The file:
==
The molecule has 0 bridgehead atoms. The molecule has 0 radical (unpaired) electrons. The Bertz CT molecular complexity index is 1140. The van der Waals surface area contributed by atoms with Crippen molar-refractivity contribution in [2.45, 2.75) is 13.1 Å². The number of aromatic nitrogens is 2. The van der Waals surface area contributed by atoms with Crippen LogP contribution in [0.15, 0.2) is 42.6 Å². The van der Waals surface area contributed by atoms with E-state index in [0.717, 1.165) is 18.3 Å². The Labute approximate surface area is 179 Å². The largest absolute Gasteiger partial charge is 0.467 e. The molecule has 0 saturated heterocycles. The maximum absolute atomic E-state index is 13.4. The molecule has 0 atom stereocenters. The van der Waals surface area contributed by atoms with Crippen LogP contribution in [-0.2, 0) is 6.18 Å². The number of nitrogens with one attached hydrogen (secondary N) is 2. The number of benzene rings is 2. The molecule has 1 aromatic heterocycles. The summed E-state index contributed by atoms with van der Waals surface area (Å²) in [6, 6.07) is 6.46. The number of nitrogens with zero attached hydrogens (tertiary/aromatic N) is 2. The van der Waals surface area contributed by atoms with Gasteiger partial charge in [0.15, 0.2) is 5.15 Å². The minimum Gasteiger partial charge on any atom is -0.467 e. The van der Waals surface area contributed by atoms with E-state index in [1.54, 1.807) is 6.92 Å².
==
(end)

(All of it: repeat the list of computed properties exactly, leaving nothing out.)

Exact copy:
The molecule has 0 bridgehead atoms. The molecule has 0 radical (unpaired) electrons. The Bertz CT molecular complexity index is 1140. The van der Waals surface area contributed by atoms with Crippen molar-refractivity contribution in [2.45, 2.75) is 13.1 Å². The number of aromatic nitrogens is 2. The van der Waals surface area contributed by atoms with Crippen LogP contribution in [0.15, 0.2) is 42.6 Å². The van der Waals surface area contributed by atoms with E-state index in [0.717, 1.165) is 18.3 Å². The Labute approximate surface area is 179 Å². The largest absolute Gasteiger partial charge is 0.467 e. The molecule has 0 saturated heterocycles. The maximum absolute atomic E-state index is 13.4. The molecule has 0 atom stereocenters. The van der Waals surface area contributed by atoms with Crippen LogP contribution in [-0.2, 0) is 6.18 Å². The number of nitrogens with one attached hydrogen (secondary N) is 2. The number of benzene rings is 2. The molecule has 1 aromatic heterocycles. The summed E-state index contributed by atoms with van der Waals surface area (Å²) in [6, 6.07) is 6.46. The number of nitrogens with zero attached hydrogens (tertiary/aromatic N) is 2. The van der Waals surface area contributed by atoms with Gasteiger partial charge in [0.15, 0.2) is 5.15 Å². The minimum Gasteiger partial charge on any atom is -0.467 e. The van der Waals surface area contributed by atoms with E-state index in [1.54, 1.807) is 6.92 Å².